SBJ/April 28-May 4/People and Pop Culture
Arne Duncan, U.S. Secretary of Education
The administration’s point man on education on how teams can be more effective in their outreach to young people, the pursuit of excellence, and the benefits of having Skylar Diggins on your hoops team.
Published April 28, 2014, Page 34
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C ommunity engagement and involvement is very important. What I frankly want to challenge people to do is to get beyond the one-offs, to get beyond the photo ops, to get beyond the few tickets for a few kids and the autograph sessions. Those are all nice, but for me, that is not change at scale and not meaningful change.
In every one of your communities we can help, and we have all the data; partner with you — here are the relatively small number of schools but that need desperate help — and it could start to become much more focused, much more strategic.
What we’re looking for is a much more strategic investment. Frankly, a greater focus on your return on investment, on your ROI, but do it in a way that is going to not just feel good but is going to provide a set of opportunities that kids and communities have not had historically.
|“I obviously have this huge love for basketball, but there is no way I could be doing what I do today had I not had the opportunity to be on all those teams throughout my upbringing.”
His summer camps are half-the-day basketball, half-the-day academic/technology skills. … The kids there know he is going to be there and has been there for the long haul.
We know by any measure what we’re doing for our young boys of color, our black and brown boys, in this country is woefully inadequate — and whether it is increasing high school graduation rates, whether it is reducing dropout rates, whether it is reducing incarceration rates, we need to, at scale, provide a set of opportunities that haven’t existed.
The president announced My Brother’s Keeper. It’s a very direct and strategic focus there. We have already a couple hundred million dollars from the private and philanthropic side.
[The] NBA, NFL, obviously who your athletes are, who your fan base is — huge chance to play there.
I think so many of us were able to sit down in class only if we had some recess. If we had PE, we were able to run around a little bit and burn off some steam.
Schools need to do more: More PE, more recess, more before school, after school. My daughter goes to a wonderful public school. They have a Girls on the Run program where they have young former college athletes come doing this amazing stuff in the mornings, so we all have a role to play.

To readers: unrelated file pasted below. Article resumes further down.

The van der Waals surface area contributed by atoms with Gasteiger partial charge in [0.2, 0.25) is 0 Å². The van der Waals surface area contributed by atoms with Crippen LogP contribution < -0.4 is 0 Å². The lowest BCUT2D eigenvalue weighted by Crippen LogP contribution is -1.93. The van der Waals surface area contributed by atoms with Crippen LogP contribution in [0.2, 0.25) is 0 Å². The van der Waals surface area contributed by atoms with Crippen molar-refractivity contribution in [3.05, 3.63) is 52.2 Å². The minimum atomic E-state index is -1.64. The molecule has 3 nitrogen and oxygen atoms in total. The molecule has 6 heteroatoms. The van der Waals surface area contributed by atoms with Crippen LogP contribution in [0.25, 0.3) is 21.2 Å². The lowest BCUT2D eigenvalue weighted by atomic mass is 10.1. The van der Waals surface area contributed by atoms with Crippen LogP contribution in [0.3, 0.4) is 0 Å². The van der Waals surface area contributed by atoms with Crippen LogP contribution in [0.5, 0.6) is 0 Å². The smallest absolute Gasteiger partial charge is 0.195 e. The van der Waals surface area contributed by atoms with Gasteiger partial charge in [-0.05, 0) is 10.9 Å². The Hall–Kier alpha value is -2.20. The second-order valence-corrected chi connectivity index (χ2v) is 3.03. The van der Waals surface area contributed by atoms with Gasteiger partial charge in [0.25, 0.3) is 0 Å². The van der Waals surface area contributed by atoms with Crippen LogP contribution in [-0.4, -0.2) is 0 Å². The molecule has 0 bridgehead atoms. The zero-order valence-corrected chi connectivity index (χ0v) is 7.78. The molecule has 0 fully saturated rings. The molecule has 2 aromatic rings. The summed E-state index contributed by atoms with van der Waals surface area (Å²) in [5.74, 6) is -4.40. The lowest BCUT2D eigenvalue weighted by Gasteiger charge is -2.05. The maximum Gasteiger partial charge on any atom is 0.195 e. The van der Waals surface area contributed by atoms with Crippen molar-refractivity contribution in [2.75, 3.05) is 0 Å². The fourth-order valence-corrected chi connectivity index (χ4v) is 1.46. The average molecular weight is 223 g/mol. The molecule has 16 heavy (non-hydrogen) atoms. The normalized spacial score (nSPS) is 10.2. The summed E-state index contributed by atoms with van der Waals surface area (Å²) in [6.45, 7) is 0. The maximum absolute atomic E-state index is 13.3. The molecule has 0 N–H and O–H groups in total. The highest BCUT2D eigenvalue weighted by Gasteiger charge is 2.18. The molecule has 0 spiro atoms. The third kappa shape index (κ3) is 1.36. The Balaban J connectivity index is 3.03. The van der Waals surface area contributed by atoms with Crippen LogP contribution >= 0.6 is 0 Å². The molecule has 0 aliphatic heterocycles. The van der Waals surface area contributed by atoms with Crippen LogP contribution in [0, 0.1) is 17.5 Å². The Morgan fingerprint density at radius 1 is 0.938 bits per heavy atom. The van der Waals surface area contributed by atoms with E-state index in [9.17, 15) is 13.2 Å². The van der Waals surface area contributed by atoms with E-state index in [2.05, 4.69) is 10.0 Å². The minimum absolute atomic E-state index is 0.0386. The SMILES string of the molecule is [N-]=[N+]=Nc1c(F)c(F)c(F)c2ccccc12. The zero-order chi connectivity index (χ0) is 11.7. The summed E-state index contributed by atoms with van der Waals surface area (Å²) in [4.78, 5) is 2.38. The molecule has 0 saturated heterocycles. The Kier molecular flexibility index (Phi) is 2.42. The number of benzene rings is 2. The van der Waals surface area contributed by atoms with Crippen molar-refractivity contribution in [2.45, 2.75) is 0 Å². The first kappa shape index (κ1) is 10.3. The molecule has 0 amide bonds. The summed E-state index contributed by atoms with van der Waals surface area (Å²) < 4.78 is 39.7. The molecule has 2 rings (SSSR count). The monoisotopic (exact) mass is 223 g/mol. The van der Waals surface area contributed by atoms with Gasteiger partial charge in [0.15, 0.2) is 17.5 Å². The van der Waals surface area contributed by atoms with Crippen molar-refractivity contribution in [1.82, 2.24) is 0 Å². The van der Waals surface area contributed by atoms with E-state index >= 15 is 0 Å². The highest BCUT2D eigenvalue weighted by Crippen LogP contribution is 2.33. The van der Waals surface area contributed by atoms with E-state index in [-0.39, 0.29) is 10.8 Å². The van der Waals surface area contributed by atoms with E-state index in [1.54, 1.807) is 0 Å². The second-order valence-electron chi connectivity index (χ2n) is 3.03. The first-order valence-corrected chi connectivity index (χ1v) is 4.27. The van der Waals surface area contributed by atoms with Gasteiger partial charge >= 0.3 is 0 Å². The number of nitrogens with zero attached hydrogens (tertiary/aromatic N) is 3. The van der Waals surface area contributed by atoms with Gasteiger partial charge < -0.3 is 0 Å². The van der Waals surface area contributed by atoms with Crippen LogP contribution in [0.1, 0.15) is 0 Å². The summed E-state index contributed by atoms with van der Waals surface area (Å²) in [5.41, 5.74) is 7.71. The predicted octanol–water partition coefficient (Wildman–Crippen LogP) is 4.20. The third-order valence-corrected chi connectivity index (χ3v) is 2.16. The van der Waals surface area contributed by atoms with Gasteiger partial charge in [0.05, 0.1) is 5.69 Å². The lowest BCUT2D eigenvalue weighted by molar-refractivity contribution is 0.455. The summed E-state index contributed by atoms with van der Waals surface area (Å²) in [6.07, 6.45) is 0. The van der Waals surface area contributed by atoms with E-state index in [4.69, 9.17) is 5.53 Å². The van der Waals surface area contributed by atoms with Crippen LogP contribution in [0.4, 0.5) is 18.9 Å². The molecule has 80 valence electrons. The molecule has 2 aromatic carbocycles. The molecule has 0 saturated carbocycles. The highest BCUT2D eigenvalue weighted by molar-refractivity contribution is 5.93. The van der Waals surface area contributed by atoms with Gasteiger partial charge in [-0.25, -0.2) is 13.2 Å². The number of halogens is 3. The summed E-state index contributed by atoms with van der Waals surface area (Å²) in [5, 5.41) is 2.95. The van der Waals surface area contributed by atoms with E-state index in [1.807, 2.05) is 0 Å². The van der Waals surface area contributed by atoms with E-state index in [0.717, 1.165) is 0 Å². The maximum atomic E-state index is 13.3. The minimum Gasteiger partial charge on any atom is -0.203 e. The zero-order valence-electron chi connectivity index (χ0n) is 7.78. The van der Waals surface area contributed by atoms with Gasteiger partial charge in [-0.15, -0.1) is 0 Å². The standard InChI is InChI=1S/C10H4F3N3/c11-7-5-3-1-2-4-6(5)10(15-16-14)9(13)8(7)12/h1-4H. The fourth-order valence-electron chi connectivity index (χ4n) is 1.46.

I want us to be much more strategic, much more proactive … telling our young people in general, but particularly our young boys of color, that you cannot drop out of high school. It is absolutely unacceptable. We’ll get you what help you need to be successful, but there is no way we’re going to allow you to drop out.
I wish we had more people kicking down my door and other folks’ doors saying we have to get better faster. The pressure we generally feel is that we’re going too fast. I think quite the opposite is true. In a place like South Korea, it frankly doesn’t matter who the leadership is. The people won’t allow education not to be a top priority.
We’ve stagnated, and 11 other countries have passed us by. On no international benchmarks, none, are we frankly close to where I think we want to be. I think we’re living on our past glory days from 30 and 40 years ago.
[Following video highlights of Duncan at the NBA All-Star Celebrity Game]: Thank God for Skylar Diggins. She could actually cut. Just so folks know, this was not real basketball. This was against Snoop Dogg. Take it with a grain of salt.
Bill Bradley wrote a book … “Values of the Game.” The hard work, the perseverance, the thinking long term, the thinking not about what’s good for you but what is good for the team: Those are all skills that are tough to teach in algebra and biology.
I obviously have this huge love for basketball, but there is no way I could be doing what I do today had I not had the opportunity to be on all those teams throughout my upbringing.
I thought the idea that so many teams were going to postseason tournaments with graduation rates that were horrendous was just absolutely irresponsible. People thought we were crazy, but we worked really hard and got the NCAA actually to raise the bar.
The fact that a coach can run a program into the ground and then leave and then double his salary at the next institution and the university he left be decimated, they lose scholarships … If I commit a crime, my wife shouldn’t pay for it and the person next to me shouldn’t pay for it. I need to pay for it.